LemFi Lands Big Funding Boost To Expand Neobank For African Diaspora
LemFi, a fintech startup providing financial services for immigrants, has raised USD 33 M in a Series A funding round led by Left Lane Capital. Notable contributors to this funding include Y Combinator, Zrosk, Global Founders Capital, and Olive Tree.
Immigrants moving abroad often encounter a formidable obstacle: limited access to financial services. Co-founders Ridwan Olalere and Rian Cochran recognized this challenge and united forces in 2020 to devise solutions through the inception of LemFi (formerly known as Lemonade Finance).
Their shared vision aimed to create a platform that empowers the next wave of immigrants to overcome these financial hurdles, starting with Nigerians relocating to the West. Amid worsening conditions back home, Nigerians are increasingly emigrating to tap opportunities elsewhere, with the UK, and Canada among the top destinations.
The paths of LemFi’s co-founders first converged during the development of OPay, a prominent name in African fintech currently. Drawing from their combined decades of experience navigating the intricate landscape of cross-border payments and the labyrinthine regulatory dynamics within emerging markets, Olalere and Cochran harnessed their collective insights to lay the foundation for LemFi.
The CEO of LemFi, Olalere, himself an immigrant, attested to the personal drive behind their mission, stating, “Having lived on three continents and leading a multicultural team, our mission is deeply personal: creating a world where financial services are universally accessible. We’ve already made life easier for over half a million people, but we’re only just getting started.”
Presently, LemFi, allows users to swiftly onboard within minutes of residency, providing access to a multi-currency ecosystem that facilitates sending, receiving, holding, converting, and saving in the currencies of both their home country and host country.
Moreover, LemFi, which got into the coveted Y Combinator accelerator in the summer of 2021, offers international transfers at competitive exchange rates, without any fees for transfers or account maintenance. Over the last decade, remittance flows to Africa doubled, reaching USD 100 B in 2022, according to the United Nations. The prospect of addressing decades-long problems, such as bloated fees and inadequate African corridors perennially associated with legacy money transfer services, has seen LemFi and other notable challengers like Chipper Cash, Eversend, etc., emerge and gain ground with a nuanced approach.
In a call with WT, Cochran refrained from divulging further insight into the company’s numbers citing the need to stay grounded but emphasised LemFi has seen impressive growth, attracting fresh funding from notable investors, some of which participated in its previous publicly announced funding round – a USD 725 K pre-seed in 2021.
Olalere elaborated on LemFi’s product offering, emphasizing its transformative potential: “Our product is a game changer for users since traditional banks and other leading neobanks have always steered clear of less common or more volatile currencies. This has driven immigrants to often use unsafe, informal channels or to stitch together several other services to solve some of their basic financial needs. Until now.”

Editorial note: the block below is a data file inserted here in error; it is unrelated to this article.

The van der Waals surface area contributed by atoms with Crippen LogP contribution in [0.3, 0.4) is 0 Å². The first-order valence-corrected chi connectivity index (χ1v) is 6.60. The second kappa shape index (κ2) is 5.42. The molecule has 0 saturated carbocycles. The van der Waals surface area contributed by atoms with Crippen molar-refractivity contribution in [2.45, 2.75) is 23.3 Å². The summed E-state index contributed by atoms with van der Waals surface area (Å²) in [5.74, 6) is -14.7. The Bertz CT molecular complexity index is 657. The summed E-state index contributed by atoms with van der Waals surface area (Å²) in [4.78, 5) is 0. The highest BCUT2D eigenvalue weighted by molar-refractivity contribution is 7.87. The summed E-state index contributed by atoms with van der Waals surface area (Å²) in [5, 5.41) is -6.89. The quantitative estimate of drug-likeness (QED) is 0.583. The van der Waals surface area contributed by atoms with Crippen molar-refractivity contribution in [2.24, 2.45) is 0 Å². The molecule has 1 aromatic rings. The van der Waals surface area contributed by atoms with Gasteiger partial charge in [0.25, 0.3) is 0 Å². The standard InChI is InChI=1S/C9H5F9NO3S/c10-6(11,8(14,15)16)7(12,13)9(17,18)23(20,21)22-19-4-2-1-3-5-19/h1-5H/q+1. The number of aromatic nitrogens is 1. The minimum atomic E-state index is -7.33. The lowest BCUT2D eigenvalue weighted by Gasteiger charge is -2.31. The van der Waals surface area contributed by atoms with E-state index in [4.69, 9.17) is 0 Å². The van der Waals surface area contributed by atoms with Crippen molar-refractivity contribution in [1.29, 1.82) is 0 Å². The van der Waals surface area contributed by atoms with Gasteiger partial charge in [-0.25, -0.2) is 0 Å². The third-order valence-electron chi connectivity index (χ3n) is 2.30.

In 2020, LemFi made its debut in Canada, facilitating easy and cost-effective remittance payments to Nigeria, Ghana, and Kenya. Building on its initial success, the company expanded its operations to the UK in 2021, concurrently broadening its scope by introducing 10 new African remittance corridors.
A strategic milestone was reached with LemFi’s acquisition of UK-based Rightcard Payment Services in late 2021. This acquisition conferred an Electronic Money Institution (EMI) license from the UK’s Financial Conduct Authority, enabling LemFi to augment its services with features such as higher transaction limits and e-money accounts.
Matthew Miller, Principal at Left Lane Capital, commended LemFi’s strategic approach to expansion and acquisition, highlighting the establishment of a robust network of financial institution partners for seamless cross-border payments. He expressed enthusiasm in joining LemFi’s Board of Directors as a testament to Left Lane Capital’s support for LemFi’s global growth ambitions.
The year 2023 has proven pivotal for LemFi, with its subsidiary Rightcard Payment Services securing an International Money Transfer Operator (IMTO) license from the Central Bank of Nigeria. This landmark achievement empowers LemFi to collaborate with Nigerian banks, eliminating intermediaries and enhancing user experience.
With a commitment to furnishing accessible financial services to migrant communities globally, LemFi’s latest capital infusion will fuel its expansion into regions such as the United States, Europe, the Middle East, and Asia.
Over the long haul, the company plans to continue to develop financial products tailored to the unique needs of the African diaspora, currently estimated at 30-40 million immigrants across North America and Europe, providing multi-currency accounts to help manage their unique banking needs.